The sad thing about the cheating scandal at Atlanta Public Schools during much of the past decade is that APS wasn’t alone. There was also Dougherty County.
The sad thing about the racketeering charges former APS chief Beverly Hall faces in the wake of the scandal is that she isn’t the only ex-superintendent awaiting trial. There’s also former DeKalb schools leader Crawford Lewis.
The sad thing about the infighting and incompetence among the DeKalb school board members Lewis left behind is that they aren’t the only board in recent history to threaten their system’s accreditation. Before DeKalb there were the Clayton County and APS boards.
The sad thing about all these scandals is that they don’t engulf the only school systems in Georgia where students’ opportunity to get a quality education is at risk. It takes many poor performers to produce the low state educational rankings Georgia routinely suffers.
But the saddest thing of all is the continued delay from state lawmakers, and outright obstructionism from some in Georgia’s education establishment, in giving students and parents real options to escape such dysfunction.
If it’s been awhile since you thought about the APS scandal, one of the details that might have stood out in the indictment filed last Friday against Hall and 34 other APS educators is that the alleged conspiracy dated back to mid-2005. Though results on the 2009 state Criterion-Referenced Competency Tests sparked the AJC investigation that brought the story to light, cheating on the CRCT began no later than 2006.
Imagine you were a conscientious parent of an eighth-grader at Parks Middle School in 2008. When your child was a sixth-grader, in 2006, she and her classmates passed the math portion of the CRCT at just a 45 percent clip. That was good for 382nd out of the 469 Georgia middle schools administering that test that year.
By the eighth grade, however, 81 percent of her classmates passed the CRCT math exam, launching them to 60th in the rankings. That’s the kind of success parents want to believe about their kids, as statistically improbable as it was.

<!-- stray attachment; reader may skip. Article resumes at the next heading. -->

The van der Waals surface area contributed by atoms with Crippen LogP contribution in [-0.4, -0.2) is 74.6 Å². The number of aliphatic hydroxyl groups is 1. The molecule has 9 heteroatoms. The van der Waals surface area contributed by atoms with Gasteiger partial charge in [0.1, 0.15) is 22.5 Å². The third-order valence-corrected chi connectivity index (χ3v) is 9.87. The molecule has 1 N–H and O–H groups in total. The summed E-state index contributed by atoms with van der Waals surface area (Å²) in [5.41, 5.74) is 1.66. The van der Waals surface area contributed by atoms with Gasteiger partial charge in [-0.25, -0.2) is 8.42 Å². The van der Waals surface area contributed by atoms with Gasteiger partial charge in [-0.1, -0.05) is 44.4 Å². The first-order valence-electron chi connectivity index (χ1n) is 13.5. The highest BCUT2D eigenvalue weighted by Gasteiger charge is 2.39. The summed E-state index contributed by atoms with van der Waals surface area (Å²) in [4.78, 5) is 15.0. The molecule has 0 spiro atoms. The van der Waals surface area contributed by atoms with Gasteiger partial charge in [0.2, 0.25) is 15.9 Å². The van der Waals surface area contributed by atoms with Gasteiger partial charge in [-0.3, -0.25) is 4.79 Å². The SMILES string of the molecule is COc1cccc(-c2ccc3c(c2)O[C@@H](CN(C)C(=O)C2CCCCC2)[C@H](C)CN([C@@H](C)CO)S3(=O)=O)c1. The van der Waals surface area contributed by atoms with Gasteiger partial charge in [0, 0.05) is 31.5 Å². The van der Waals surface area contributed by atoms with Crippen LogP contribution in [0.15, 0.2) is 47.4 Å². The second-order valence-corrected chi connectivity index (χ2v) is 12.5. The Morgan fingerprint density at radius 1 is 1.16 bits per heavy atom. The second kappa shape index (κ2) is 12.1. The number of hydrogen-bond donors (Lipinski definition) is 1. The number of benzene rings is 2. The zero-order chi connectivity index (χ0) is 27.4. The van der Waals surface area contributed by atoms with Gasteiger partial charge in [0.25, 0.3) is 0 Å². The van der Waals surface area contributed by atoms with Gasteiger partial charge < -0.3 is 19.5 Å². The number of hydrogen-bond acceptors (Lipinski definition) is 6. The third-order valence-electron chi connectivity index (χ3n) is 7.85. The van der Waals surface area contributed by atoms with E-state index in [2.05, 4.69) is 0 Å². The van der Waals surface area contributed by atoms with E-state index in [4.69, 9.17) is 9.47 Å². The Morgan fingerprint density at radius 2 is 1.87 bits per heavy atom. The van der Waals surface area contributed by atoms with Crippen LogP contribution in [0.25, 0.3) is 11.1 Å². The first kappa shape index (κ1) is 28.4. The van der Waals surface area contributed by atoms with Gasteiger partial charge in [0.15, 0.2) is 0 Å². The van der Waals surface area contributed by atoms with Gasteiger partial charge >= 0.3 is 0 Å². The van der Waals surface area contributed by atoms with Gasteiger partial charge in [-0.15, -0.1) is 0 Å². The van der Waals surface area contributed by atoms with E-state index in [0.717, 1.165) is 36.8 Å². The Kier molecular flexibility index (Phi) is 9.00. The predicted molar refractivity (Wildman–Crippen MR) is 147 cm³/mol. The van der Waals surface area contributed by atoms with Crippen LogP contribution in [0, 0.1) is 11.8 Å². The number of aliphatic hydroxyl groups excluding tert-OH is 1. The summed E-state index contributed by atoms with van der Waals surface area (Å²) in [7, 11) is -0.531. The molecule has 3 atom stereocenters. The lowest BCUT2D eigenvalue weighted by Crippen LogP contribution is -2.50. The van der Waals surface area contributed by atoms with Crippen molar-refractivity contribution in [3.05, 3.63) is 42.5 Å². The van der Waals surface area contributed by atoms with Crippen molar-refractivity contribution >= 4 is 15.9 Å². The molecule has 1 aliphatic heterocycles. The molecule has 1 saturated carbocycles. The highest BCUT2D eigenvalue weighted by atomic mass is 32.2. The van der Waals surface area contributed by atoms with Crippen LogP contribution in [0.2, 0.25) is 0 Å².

But imagine you didn’t buy it. Imagine you doubted the gains were real, whether that meant cheating or simply the dumbing-down of standards. (You would have been correct: By 2012, the “gains” completely disappeared.)
Odds are, in a school where the vast majority of students are eligible for free or reduced-price lunch, you would have been unable to afford to send your daughter anywhere else.
Today the situation is somewhat better for this hypothetical Parks parent. A couple of charter schools have opened nearby, though they have a limited number of desks available. Or your child might be able to receive a partial scholarship funded by a state tax-credit program.
Beyond that, you — and the majority of Georgia parents — are out of luck.
That must change.
If there was ever a time our traditional public schools, and the people who run them, could claim the moral high ground against measures to give students and parents more choice, it has long since passed. Georgia’s children shouldn’t have to wait for their district attorney (in the cheating cases) or their governor (in the cheating and dysfunctional school-board cases) to intervene.
They need their lawmakers to expand educational freedom now.
Instead, last month legislators argued about whether to expand the tax-credit scholarship program by $5 million or $12 million next year. They chose the smaller figure, in deference to public schools that lately have treated us to board-member removals and perp walks.
Less than a year after Georgia voters approved the charter schools amendment by a sizable margin of victory — most sizable in those areas where public-school dysfunction is worst — that’s all the momentum our lawmakers were willing to seize.
The kids at places like Parks Middle School, places the adults in the education establishment have turned into dead-ends, deserve better.
See Flashback Fotos on myajc.com for only 99 cents. Visit the MyAJC archives for a historic look at Atlanta from Midtown in the 70s to Auburn Avenue and even life here before traffic jams on the interstates.